How Logos Have Successfully Revamped Brands

Logos are the visual face of a brand, and a well-executed logo can breathe new life into a company’s image. Over the years, we’ve witnessed countless companies using the power of logos to successfully rebrand themselves. In this exploration, we will unravel the stories of how logos have been used to revamp and rejuvenate companies, giving them a fresh lease on life and connecting with new generations of customers.

How Logos Have Successfully Revamped Brands


In 2008, Pepsi underwent a massive rebranding campaign that dramatically transformed its logo. The previous logo, known as the “Pepsi Globe,” featured a red, white, and blue color scheme and a script font. While it had served the brand well for decades, it was seen as outdated and not resonating with a younger, more globally aware audience.

The new logo retained the iconic red, white, and blue, but it did away with the script in favor of a circular shape with a wavy white band running through it. This simple yet bold design was seen as a reflection of the brand’s forward-thinking, dynamic, and global vision. The revamped logo successfully connected with a younger, more diverse demographic while preserving the brand’s rich heritage.


Apple’s logo evolution is a testament to the brand’s journey from a niche computer company to a global tech giant. The original Apple logo featured Sir Isaac Newton sitting under an apple tree, and it was intricate and far removed from the clean, minimalist image Apple is known for today.

In 1977, Apple introduced the iconic apple with a bite taken out of it, designed by Rob Janoff. This new logo was not only simpler but also symbolized knowledge and enlightenment, with the bite representing a “byte” of computer data. The logo has since become an emblem of innovation and the brand’s dedication to making technology accessible and user-friendly. Apple’s logo transformation played a pivotal role in defining its brand identity as a symbol of the future.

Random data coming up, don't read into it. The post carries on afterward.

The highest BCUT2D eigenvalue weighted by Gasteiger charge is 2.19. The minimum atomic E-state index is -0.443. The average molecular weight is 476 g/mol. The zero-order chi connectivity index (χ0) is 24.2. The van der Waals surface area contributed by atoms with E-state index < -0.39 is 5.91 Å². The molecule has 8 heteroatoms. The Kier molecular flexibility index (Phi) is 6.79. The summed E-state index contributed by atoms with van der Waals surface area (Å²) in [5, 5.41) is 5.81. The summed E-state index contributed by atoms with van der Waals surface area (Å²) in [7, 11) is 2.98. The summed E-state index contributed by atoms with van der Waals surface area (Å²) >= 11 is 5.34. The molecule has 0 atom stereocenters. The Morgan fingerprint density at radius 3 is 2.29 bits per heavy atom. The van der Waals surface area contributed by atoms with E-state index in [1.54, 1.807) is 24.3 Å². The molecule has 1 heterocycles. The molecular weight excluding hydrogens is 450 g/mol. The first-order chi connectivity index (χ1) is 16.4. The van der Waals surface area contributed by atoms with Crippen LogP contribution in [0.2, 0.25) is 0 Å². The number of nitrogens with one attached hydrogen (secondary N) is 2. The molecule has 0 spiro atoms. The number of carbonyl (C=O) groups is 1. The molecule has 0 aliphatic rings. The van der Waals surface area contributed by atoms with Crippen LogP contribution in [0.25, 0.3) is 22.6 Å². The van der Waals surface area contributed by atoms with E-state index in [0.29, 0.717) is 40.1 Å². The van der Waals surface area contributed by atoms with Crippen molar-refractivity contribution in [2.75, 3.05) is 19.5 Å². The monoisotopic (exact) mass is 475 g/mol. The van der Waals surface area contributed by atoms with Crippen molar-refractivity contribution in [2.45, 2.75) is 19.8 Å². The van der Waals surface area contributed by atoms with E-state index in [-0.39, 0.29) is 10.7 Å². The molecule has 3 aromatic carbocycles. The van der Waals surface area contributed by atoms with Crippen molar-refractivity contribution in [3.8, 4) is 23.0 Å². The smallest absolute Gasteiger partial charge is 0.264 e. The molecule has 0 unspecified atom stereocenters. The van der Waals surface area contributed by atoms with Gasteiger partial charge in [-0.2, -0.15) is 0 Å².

Starbucks, initially a local coffee shop in Seattle, underwent a significant rebranding in 2011. The company’s original logo featured a complex, brown, nautical-themed design with a topless siren at its center. As the brand expanded globally, the logo was simplified.

In the rebranded logo, the siren became the central focus, with a sleek, green ring around her. This transformation not only made the logo more modern and versatile but also allowed the siren to become a recognizable brand ambassador. The revamped logo embodied the brand’s global reach and emphasized its commitment to serving high-quality coffee. Starbucks used its logo as a means to signal its evolution from a local coffee shop to a global coffeehouse chain.


Google has made subtle yet significant changes to its logo over the years. The initial Google logo featured a playful, multi-colored font, reflecting the brand’s quirky and innovative nature. As the company expanded and became a tech powerhouse, it simplified its logo.

In 2015, Google unveiled a new, refined logo. It maintained the iconic multi-color palette but used a more modern and streamlined font. This shift was not just an aesthetic choice but also a reflection of Google’s transformation into a more mature and diverse technology company with products beyond its search engine. The logo redesign marked a shift towards a more cohesive and integrated brand identity.


In 2014, Airbnb unveiled a new logo, known as the “Bélo.” This logo replaced the previous simple, lowercase “airbnb” logotype. The Bélo was designed to represent belonging, sharing, and the sense of community that Airbnb sought to foster among its users.